For women in smaller companies, which do not have to report on their gender pay gap, Smethers suggests starting the conversation about pay yourself: "People can find it uncomfortable to talk about pay, but without transparency we can't challenge unequal pay. We are calling on women everywhere to take that first step and simply have the conversation about pay with your colleagues.
"At the current rate it would take 200 years for women and men to have the same economic opportunities, so have the conversation, we will not wait that long!"
Whichever path you choose, it is better to focus on taking a hard line with your employer, rather than colleagues who have benefitted from the disparity. Nic Hammarling, head of diversity at business consultancy Pearn Kandola, says ultimately you have to be prepared to walk away.
"If you genuinely believe that you are being paid less than a colleague for the same work, this is likely to be indicative of further inequality throughout the business. It's possible that this will go on to be reflected in other areas, such as promotions and bonuses," says Hammarling.
Amy* started her new job as a university postdoctoral researcher on the same day as a male colleague, whose two-year contract would mirror hers. She noted he had not yet defended his PhD so was a step behind her on gaining his qualification: nearly 12 months later she discovered he had been getting a bigger pay cheque all along.
"I thought it was a mistake and they would rectify it as soon as I pointed it out," she says. "Instead, they just told me I was making a fuss. I came to academia, naively thinking that people were valued for their ideas and not gender." Like other women we spoke to, she stayed in her job for a further 12 months before moving somewhere else.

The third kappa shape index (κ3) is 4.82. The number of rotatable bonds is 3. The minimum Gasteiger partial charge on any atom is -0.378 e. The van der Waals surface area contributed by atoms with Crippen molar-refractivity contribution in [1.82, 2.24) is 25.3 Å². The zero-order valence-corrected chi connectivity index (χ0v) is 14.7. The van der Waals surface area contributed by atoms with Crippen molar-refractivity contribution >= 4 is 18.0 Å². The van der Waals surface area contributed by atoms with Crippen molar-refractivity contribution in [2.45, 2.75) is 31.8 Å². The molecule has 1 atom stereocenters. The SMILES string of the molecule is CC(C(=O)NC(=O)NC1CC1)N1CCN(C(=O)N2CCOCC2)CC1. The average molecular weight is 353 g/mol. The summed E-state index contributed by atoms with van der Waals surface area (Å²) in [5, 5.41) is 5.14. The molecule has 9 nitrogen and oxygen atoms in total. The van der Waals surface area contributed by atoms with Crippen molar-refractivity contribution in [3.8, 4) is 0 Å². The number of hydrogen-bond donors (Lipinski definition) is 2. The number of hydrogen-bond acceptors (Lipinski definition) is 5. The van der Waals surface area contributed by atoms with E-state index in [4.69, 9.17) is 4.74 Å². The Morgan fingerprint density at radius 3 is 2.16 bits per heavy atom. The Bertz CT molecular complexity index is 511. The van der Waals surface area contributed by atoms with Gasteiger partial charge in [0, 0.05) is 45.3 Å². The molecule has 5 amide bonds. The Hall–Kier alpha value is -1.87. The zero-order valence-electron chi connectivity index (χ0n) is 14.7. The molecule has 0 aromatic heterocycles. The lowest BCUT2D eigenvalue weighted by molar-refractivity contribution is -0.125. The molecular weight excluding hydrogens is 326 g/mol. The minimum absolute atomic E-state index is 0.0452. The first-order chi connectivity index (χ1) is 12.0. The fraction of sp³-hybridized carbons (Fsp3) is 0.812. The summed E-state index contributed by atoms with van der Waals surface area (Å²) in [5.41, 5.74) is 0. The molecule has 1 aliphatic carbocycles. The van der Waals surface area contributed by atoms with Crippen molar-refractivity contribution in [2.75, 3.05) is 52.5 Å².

I came to academia, naively thinking that people were valued for their ideas and not gender..."
Deputy head teacher Abby*, who works at a special needs school, recently found out that male deputy heads at other schools are being paid between £10,000 and £20,000 a year more than she is. She raised the issue with her bosses, and even threatened to resign - but her employer has not raised her salary.
"I've made the point that if I were to resign my job would be advertised at £10k more than I get. Yet I still get told to shut up about it," Abby says.
When she joined the school in 2015, Ofsted rated it inadequate; in its most recent report the school inspectorate said it was no longer performing poorly, Abby argues that she is largely responsible for that change. "And there are blokes on £20k more than me [at other schools] who are actively fucking up their schools, getting inadequate as a rating, and doing less of a job role than me in terms of responsibility!"
Also in the public sector, Allana, 58, is one of 60 women in an ongoing equal pay claim against her former employer, HMRC.
"I was paid £5,000 less than my male comparator doing the same job. We were equally experienced and equally competent," she says. Salaries aren't just a short-term issue - Allana is affected even now she is retired. "When we were approaching retirement I knew his greater annual salary would be reflected in his pension and thus he would be benefitting from the pay discrepancy for what could be decades."
The Association of Revenue And Customs Union, which is helping the women with their claim says that HMRC denies any wrongdoing and says it did not discriminate based on gender, but was limited in offering more money because of public sector pay freezes.
When asked to comment, a spokesperson for the HMRC said: "We are happy that our gender pay gap results sit in line with other civil service departments."
*Names have been changed on request